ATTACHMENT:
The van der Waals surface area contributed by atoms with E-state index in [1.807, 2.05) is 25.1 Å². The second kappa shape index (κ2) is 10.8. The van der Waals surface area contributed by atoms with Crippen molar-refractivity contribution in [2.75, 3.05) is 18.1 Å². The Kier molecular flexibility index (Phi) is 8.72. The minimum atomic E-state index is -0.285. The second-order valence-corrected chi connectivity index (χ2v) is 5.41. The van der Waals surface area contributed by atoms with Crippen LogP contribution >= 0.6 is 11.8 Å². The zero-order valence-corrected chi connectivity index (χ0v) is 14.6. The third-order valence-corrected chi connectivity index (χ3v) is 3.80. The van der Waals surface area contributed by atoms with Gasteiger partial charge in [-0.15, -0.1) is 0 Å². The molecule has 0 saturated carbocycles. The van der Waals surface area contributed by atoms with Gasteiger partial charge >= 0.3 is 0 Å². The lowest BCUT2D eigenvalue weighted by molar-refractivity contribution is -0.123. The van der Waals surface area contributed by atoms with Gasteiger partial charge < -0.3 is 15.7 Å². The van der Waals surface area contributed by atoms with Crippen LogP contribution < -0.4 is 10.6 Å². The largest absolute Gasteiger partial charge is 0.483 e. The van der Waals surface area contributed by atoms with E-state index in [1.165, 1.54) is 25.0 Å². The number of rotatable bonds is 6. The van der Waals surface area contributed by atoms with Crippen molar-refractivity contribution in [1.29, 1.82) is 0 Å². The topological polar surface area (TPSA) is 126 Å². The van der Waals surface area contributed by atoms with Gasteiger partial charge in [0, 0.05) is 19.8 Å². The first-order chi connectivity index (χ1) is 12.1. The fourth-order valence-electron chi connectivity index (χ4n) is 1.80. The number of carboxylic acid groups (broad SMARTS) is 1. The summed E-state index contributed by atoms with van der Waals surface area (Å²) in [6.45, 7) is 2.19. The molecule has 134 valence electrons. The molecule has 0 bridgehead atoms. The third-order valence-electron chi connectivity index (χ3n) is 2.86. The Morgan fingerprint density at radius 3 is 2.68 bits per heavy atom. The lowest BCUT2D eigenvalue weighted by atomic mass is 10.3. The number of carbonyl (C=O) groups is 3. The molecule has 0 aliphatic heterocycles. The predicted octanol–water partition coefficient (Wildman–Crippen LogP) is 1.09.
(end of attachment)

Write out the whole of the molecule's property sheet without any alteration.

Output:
The van der Waals surface area contributed by atoms with E-state index in [1.807, 2.05) is 25.1 Å². The second kappa shape index (κ2) is 10.8. The van der Waals surface area contributed by atoms with Crippen molar-refractivity contribution in [2.75, 3.05) is 18.1 Å². The Kier molecular flexibility index (Phi) is 8.72. The minimum atomic E-state index is -0.285. The second-order valence-corrected chi connectivity index (χ2v) is 5.41. The van der Waals surface area contributed by atoms with Crippen LogP contribution >= 0.6 is 11.8 Å². The zero-order valence-corrected chi connectivity index (χ0v) is 14.6. The third-order valence-corrected chi connectivity index (χ3v) is 3.80. The van der Waals surface area contributed by atoms with Gasteiger partial charge in [-0.15, -0.1) is 0 Å². The molecule has 0 saturated carbocycles. The van der Waals surface area contributed by atoms with Gasteiger partial charge >= 0.3 is 0 Å². The lowest BCUT2D eigenvalue weighted by molar-refractivity contribution is -0.123. The van der Waals surface area contributed by atoms with Gasteiger partial charge < -0.3 is 15.7 Å². The van der Waals surface area contributed by atoms with Crippen LogP contribution < -0.4 is 10.6 Å². The largest absolute Gasteiger partial charge is 0.483 e. The van der Waals surface area contributed by atoms with E-state index in [1.165, 1.54) is 25.0 Å². The number of rotatable bonds is 6. The van der Waals surface area contributed by atoms with Crippen molar-refractivity contribution in [1.29, 1.82) is 0 Å². The topological polar surface area (TPSA) is 126 Å². The van der Waals surface area contributed by atoms with Gasteiger partial charge in [0, 0.05) is 19.8 Å². The first-order chi connectivity index (χ1) is 12.1. The fourth-order valence-electron chi connectivity index (χ4n) is 1.80. The number of carboxylic acid groups (broad SMARTS) is 1. The summed E-state index contributed by atoms with van der Waals surface area (Å²) in [6.45, 7) is 2.19. The molecule has 134 valence electrons. The molecule has 0 bridgehead atoms. The third-order valence-electron chi connectivity index (χ3n) is 2.86. The Morgan fingerprint density at radius 3 is 2.68 bits per heavy atom. The lowest BCUT2D eigenvalue weighted by atomic mass is 10.3. The number of carbonyl (C=O) groups is 3. The molecule has 0 aliphatic heterocycles. The predicted octanol–water partition coefficient (Wildman–Crippen LogP) is 1.09.